About This ProjectHave you ever complained about the forecast because the snowfall amount was so far from correct? Even the most sophisticated weather models rely upon snowflake formulas that base themselves on primitive measurements of a few hundred flakes captured in the the 1970s. The Alta Project brings snowflake science into the 21st century with a new camera system that automatically takes millions of high-resolution photos of snowflakes in mid-flight!
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What is the context of this research?
The above video on The Alta Project that was produced by The WeatherChannel describes how we have developed an exciting new instrument that is changing the way we view snowflakes. With high speed, multi-angle digital photography, our Multi-Angle Snowflake Camera is revealing the incredible diversity of snowflake forms that fall from the sky.
It has taken years to develop the MASC, and we are lucky to see it becoming a scientific success. Government agencies and universities are starting to request the technology for their own research projects.
But we have remaining challenges. A large part of the scientific value of our instrument is that it provides multiple angle views of a single snowflake that can be used to constrain the snowflake mass and 3D shape -- key properties for the snowflake formulas needed for accurate weather forecasts.
Unfortunately, while we have millions of pictures, it is only rarely that each of the multi-angle images is in crisp focus, and this makes the 3D reconstructions hard to do systematically. The images need a better depth of field. As powerful as our lights are, they are not powerful enough.
The modern 2700 lumen (40 Watt) LEDs we use are wonderfully robust in cold conditions. But the necessary camera exposure time to freeze the falling flakes is just 1/40,000th of a second. This means we must open the camera aperture very wide to let in enough light. We can improving the depth of field by closing the aperture. But this must be balanced by switching to brighter 5500 lumen (90 Watt) LEDs.
Our goal is to improve the value of our technology and measurements for the scientific community and the public. If all three cameras can consistently yield in-focus images, then atmospheric scientists will be able to better represent the relationship between snowflake form and fallspeed in weather models. And the public will be able to better enjoy the beauty and fascination of snow.
Switching to higher powered LEDs will require a careful redesign of our lighting system. And then there will also be implementation, and testing. We will deploy the MASC and its new lighting system at our field lab at Alta Ski Area. Backers of our project will be the first to receive a smartphone app that reveals, live from Alta, the 3D shapes of snowflakes in mid-flight.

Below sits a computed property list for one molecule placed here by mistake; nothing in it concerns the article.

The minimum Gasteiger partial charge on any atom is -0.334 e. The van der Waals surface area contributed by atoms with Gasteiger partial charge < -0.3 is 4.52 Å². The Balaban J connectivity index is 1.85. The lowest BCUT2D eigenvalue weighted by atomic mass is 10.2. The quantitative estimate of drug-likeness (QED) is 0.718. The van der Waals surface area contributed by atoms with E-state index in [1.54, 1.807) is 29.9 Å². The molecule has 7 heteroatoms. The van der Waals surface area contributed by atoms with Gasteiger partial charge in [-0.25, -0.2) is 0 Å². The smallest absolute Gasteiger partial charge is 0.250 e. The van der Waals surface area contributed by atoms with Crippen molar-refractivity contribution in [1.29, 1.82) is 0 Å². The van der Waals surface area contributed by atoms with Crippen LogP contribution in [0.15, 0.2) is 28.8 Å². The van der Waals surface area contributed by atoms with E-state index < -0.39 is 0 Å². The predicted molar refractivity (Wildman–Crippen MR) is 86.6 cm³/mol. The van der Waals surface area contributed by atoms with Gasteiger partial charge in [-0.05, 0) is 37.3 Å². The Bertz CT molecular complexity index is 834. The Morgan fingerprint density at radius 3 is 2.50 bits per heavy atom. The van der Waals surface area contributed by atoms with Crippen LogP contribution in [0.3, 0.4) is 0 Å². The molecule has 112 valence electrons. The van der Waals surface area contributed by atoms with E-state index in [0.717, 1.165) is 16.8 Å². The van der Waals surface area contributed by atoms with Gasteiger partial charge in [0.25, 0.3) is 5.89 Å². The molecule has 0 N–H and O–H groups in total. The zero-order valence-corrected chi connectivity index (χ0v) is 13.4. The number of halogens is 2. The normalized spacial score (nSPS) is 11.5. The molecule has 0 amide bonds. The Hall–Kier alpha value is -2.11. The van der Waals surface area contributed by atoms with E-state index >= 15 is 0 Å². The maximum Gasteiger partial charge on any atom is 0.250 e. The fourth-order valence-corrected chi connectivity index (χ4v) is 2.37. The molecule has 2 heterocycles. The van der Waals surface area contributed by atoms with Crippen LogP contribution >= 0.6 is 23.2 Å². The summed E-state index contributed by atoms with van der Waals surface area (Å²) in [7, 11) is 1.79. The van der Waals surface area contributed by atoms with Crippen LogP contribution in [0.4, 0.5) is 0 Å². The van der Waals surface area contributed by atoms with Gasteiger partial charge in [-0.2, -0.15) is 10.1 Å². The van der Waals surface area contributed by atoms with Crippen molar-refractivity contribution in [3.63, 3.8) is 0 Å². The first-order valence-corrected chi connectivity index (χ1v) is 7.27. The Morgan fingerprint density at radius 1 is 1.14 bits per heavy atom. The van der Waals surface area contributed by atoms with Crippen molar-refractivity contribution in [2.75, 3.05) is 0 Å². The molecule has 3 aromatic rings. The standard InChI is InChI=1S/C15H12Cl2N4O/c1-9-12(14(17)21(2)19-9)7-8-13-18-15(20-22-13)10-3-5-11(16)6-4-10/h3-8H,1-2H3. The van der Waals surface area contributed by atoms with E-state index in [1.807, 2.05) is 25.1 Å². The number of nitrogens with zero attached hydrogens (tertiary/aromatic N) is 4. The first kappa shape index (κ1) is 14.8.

What is the significance of this project?
We all know the dangers of severe winter weather and how valuable it can be to have adequate warning of an impending storm. And we fans of skiing dream of the next powder day.
But we also know how often the forecasts seem to get it wrong. It may seem surprising, even poetic, but it is now widely acknowledged that the Achilles Heel of our immensely sophisticated winter weather forecast models is how well they can represent the behavior of tiny snowflakes just millimeters across.
To get snowfall right, these sophisticated computer codes need to be able to accurately simulate snowflake type and fall speed. A simulated storm will dump snow sooner and further upstream if the model formulas dictate that the snowflakes are falling relatively quickly. But if models don't get the fallspeed right they won't get the snowfall location and amount right. And this affects the ability of the public to prepare for a possible blizzard.
Current models reproduce just two basic snowflake forms: one is clusters of snow crystals called "aggregates"; the other is heavily rimed "graupel" particles that grow from the accumulating collisions of a single snow crystal with millions of freezing cloud droplets. Aggregates are fluffy and fall slowly. Graupel is round, dense, and falls fast.
But how fast? And is this clear distinction between aggregates and graupel a fair reflection of the complexity of snowflake types?
Remarkably, current weather models base their answers to these questions on measurements of just a few hundred snowflakes collected by University of Washington researchers in the Cascades in the 1970s. Using primitive techniques by today's standards, fallspeed was measured in a tube where the air was sheltered. Only the rare flake landed where it could be photographed without being destroyed on impact. It was cold, hard work to get even a few good pictures.